Group Mind Maps

Mind Maps can be created by a group as well as by individuals.  It is a good idea for the group members to do an individual Mind Map before contributing to a group Mind Map. In this way individuals will have thought through their personal ideas before the group effort begins. There are many benefits of group Mind Mapping, including:

  • All members will feel that they have made a contribution and will therefore be willing to commit themselves to the outcome
  • Associations will be triggered, not only by one’s own ideas but by the ideas of other people in the group.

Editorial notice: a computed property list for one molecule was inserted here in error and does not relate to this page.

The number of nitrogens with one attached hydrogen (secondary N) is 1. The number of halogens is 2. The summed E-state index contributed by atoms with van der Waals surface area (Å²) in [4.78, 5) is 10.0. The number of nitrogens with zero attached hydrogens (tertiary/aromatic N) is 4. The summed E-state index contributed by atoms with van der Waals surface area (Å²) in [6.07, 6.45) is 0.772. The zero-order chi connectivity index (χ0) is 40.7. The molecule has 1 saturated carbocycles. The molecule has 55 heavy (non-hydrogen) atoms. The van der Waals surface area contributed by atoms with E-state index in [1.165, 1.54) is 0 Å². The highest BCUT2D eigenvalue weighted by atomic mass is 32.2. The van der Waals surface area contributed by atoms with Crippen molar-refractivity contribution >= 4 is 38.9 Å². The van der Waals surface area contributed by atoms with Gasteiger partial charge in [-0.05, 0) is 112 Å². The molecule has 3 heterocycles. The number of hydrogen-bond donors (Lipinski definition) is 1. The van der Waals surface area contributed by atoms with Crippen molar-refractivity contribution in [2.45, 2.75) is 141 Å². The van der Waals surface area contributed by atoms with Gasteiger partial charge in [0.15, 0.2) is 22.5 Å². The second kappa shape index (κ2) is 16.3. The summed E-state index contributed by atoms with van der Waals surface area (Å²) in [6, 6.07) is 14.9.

• They in turn will be inspired by your ideas and the way you express them
  • They are great fun!

Contact me if you would like a copy of my free ebook ‘Mind Mapping for Success’. And please send me copies of your own MInd Maps – I would love to see them!



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    • hello Kim
      Your blog post is very interesting – I have always thought that it ought to be possible to use MInd Maps to plan a novel or a story. But I’m not a creative writer so have never tried it. I use MInd Maps to help me remember aspects of a book I have enjoyed – and they are great for that as well!
      Let’s keep MInd Mapping and discovering more of their magic.